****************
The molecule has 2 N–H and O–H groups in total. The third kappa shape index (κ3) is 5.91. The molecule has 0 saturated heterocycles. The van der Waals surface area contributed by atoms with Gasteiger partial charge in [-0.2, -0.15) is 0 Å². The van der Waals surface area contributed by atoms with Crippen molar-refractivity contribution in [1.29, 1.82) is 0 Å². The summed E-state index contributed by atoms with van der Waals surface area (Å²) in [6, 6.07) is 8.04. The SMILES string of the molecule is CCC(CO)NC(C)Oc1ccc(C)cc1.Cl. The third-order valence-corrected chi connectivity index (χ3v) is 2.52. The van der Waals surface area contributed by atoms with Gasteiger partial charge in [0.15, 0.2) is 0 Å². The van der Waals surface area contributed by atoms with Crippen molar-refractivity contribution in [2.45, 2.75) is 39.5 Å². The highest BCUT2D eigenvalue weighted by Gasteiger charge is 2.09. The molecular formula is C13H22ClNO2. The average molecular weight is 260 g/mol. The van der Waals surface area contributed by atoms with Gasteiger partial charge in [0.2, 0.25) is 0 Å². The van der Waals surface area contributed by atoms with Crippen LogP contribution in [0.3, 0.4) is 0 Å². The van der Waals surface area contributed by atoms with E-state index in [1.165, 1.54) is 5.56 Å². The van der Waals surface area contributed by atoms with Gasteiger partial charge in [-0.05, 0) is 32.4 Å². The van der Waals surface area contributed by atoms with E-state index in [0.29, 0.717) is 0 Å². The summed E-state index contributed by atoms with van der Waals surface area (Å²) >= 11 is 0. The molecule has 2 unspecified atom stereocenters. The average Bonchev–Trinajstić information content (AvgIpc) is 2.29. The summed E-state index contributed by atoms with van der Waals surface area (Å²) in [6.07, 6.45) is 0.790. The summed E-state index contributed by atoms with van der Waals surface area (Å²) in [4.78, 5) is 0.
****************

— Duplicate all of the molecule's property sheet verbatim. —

The molecule has 2 N–H and O–H groups in total. The third kappa shape index (κ3) is 5.91. The molecule has 0 saturated heterocycles. The van der Waals surface area contributed by atoms with Gasteiger partial charge in [-0.2, -0.15) is 0 Å². The van der Waals surface area contributed by atoms with Crippen molar-refractivity contribution in [1.29, 1.82) is 0 Å². The summed E-state index contributed by atoms with van der Waals surface area (Å²) in [6, 6.07) is 8.04. The SMILES string of the molecule is CCC(CO)NC(C)Oc1ccc(C)cc1.Cl. The third-order valence-corrected chi connectivity index (χ3v) is 2.52. The van der Waals surface area contributed by atoms with Gasteiger partial charge in [0.15, 0.2) is 0 Å². The van der Waals surface area contributed by atoms with Crippen molar-refractivity contribution in [2.45, 2.75) is 39.5 Å². The highest BCUT2D eigenvalue weighted by Gasteiger charge is 2.09. The molecular formula is C13H22ClNO2. The average molecular weight is 260 g/mol. The van der Waals surface area contributed by atoms with Gasteiger partial charge in [0.2, 0.25) is 0 Å². The van der Waals surface area contributed by atoms with Crippen LogP contribution in [0.3, 0.4) is 0 Å². The van der Waals surface area contributed by atoms with E-state index in [1.165, 1.54) is 5.56 Å². The van der Waals surface area contributed by atoms with Gasteiger partial charge in [-0.05, 0) is 32.4 Å². The van der Waals surface area contributed by atoms with E-state index in [0.29, 0.717) is 0 Å². The summed E-state index contributed by atoms with van der Waals surface area (Å²) >= 11 is 0. The molecule has 2 unspecified atom stereocenters. The average Bonchev–Trinajstić information content (AvgIpc) is 2.29. The summed E-state index contributed by atoms with van der Waals surface area (Å²) in [6.07, 6.45) is 0.790. The summed E-state index contributed by atoms with van der Waals surface area (Å²) in [4.78, 5) is 0.